Millions of people with blindness and eye disease around the world could benefit from a new research collaboration between Australian universities and research institutes.
The new BIENCO consortium will develop eye tissues resulting from bioengineering to treat corneal blindness.
Around 23 million people worldwide – almost the size of the entire Australian population – are affected by corneal disease and blindness.
But only one in 70 patients can access donor corneas to treat their disease.
Right now, corneal transplants rely on corneal tissue from human donors after death, resulting in a severe global shortage, says Professor Gerard Sutton, BIENCO project leader, cornea specialist at the University from Sydney and Co-Medical Director at NSW Tissue Bank.
BIENCO’s goal is to address this shortage by bioengineering tailor-made corneas, as well as partial thickness grafts for transplantation, which will reduce the amount of donor tissue needed.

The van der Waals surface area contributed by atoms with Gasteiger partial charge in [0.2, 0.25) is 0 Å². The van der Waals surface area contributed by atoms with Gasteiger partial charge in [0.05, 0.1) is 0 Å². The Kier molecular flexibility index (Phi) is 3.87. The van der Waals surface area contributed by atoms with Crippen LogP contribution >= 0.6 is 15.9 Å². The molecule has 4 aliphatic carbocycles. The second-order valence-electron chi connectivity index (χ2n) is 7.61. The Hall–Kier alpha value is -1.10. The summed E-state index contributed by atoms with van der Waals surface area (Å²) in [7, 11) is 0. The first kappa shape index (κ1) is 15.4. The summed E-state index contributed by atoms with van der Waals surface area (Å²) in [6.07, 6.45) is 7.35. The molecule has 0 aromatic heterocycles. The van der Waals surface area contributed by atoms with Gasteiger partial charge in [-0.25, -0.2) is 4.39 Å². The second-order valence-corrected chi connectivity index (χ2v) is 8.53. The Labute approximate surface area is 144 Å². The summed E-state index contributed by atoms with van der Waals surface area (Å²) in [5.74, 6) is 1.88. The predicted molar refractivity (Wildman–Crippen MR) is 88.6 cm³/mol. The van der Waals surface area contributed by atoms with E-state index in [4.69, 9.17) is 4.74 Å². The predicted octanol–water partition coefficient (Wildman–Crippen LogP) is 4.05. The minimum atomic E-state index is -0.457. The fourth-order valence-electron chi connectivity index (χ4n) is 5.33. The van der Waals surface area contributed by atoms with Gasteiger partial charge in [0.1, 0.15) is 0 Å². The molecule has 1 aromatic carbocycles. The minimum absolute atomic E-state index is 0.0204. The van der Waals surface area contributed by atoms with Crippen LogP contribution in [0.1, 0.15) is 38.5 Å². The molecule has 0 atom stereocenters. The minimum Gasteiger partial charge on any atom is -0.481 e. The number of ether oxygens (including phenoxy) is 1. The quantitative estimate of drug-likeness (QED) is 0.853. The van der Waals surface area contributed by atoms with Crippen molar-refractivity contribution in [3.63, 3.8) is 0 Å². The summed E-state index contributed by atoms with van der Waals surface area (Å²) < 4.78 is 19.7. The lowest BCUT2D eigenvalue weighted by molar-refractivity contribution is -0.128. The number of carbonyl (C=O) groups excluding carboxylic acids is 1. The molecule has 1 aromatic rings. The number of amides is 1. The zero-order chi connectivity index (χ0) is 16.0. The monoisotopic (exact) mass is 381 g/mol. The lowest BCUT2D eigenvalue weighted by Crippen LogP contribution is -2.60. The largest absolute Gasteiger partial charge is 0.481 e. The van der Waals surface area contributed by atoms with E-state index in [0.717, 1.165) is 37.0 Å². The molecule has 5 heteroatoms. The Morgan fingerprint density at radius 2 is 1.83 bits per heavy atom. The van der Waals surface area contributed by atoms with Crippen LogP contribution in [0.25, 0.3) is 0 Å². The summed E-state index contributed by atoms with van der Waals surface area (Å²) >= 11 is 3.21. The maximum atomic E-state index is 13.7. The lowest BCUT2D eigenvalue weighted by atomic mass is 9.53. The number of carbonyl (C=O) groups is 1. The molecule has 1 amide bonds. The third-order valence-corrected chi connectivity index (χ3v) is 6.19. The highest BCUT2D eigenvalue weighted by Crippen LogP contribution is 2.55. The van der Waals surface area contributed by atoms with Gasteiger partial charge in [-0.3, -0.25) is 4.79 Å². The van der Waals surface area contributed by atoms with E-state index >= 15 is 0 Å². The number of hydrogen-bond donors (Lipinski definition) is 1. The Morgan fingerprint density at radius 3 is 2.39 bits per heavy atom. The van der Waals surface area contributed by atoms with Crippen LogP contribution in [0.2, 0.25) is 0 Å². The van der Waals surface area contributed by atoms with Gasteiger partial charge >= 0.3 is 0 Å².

Professor Gordon Wallace, University of Wollongong, said the project will dramatically improve the cost-effectiveness and sustainability of corneal transplants in Australia and increase global access to cornea transplant surgery that restores vision.
NSW Health Minister Brad Hazzard, who launched the initiative Thursday, said BIENCO “will help millions of patients here and around the world access treatment that restores vision and improves their quality of life.” .
In addition to helping with transplant surgery to restore vision, the project will also boost early treatment to prevent blindness and speed recovery after laser eye surgery.
Corneal blindness is the third most common cause of blindness worldwide.
BIENCO is a collaboration between the University of Sydney, the University of Wollongong, the University of Melbourne, the Queensland University of Technology, the Center for Eye Research Australia and the NSW Organ and Tissue Donation Service
He has received grants from the federal government under the Frontier Health and Medical Research Initiative.